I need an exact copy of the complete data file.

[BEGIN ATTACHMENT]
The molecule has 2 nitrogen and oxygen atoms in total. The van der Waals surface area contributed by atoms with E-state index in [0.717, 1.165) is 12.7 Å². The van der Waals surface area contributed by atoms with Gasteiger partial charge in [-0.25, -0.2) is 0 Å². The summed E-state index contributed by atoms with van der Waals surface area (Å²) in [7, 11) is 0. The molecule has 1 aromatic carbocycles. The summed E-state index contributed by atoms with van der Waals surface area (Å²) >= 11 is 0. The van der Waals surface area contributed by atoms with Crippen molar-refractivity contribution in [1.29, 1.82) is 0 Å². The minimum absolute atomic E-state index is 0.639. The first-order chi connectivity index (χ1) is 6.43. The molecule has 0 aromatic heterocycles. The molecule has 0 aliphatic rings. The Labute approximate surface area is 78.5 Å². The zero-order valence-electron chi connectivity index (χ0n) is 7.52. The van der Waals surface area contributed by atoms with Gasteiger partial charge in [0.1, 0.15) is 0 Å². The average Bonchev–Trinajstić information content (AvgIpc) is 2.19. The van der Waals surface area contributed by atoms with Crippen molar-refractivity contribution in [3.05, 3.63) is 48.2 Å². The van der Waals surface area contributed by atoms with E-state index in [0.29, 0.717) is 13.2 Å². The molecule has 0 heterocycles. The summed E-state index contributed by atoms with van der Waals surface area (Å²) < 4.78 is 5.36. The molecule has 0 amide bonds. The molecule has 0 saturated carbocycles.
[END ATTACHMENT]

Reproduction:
The molecule has 2 nitrogen and oxygen atoms in total. The van der Waals surface area contributed by atoms with E-state index in [0.717, 1.165) is 12.7 Å². The van der Waals surface area contributed by atoms with Gasteiger partial charge in [-0.25, -0.2) is 0 Å². The summed E-state index contributed by atoms with van der Waals surface area (Å²) in [7, 11) is 0. The molecule has 1 aromatic carbocycles. The summed E-state index contributed by atoms with van der Waals surface area (Å²) >= 11 is 0. The van der Waals surface area contributed by atoms with Crippen molar-refractivity contribution in [1.29, 1.82) is 0 Å². The minimum absolute atomic E-state index is 0.639. The first-order chi connectivity index (χ1) is 6.43. The molecule has 0 aromatic heterocycles. The molecule has 0 aliphatic rings. The Labute approximate surface area is 78.5 Å². The zero-order valence-electron chi connectivity index (χ0n) is 7.52. The van der Waals surface area contributed by atoms with Gasteiger partial charge in [0.1, 0.15) is 0 Å². The average Bonchev–Trinajstić information content (AvgIpc) is 2.19. The van der Waals surface area contributed by atoms with Crippen molar-refractivity contribution in [3.05, 3.63) is 48.2 Å². The van der Waals surface area contributed by atoms with E-state index in [0.29, 0.717) is 13.2 Å². The molecule has 0 heterocycles. The summed E-state index contributed by atoms with van der Waals surface area (Å²) < 4.78 is 5.36. The molecule has 0 amide bonds. The molecule has 0 saturated carbocycles.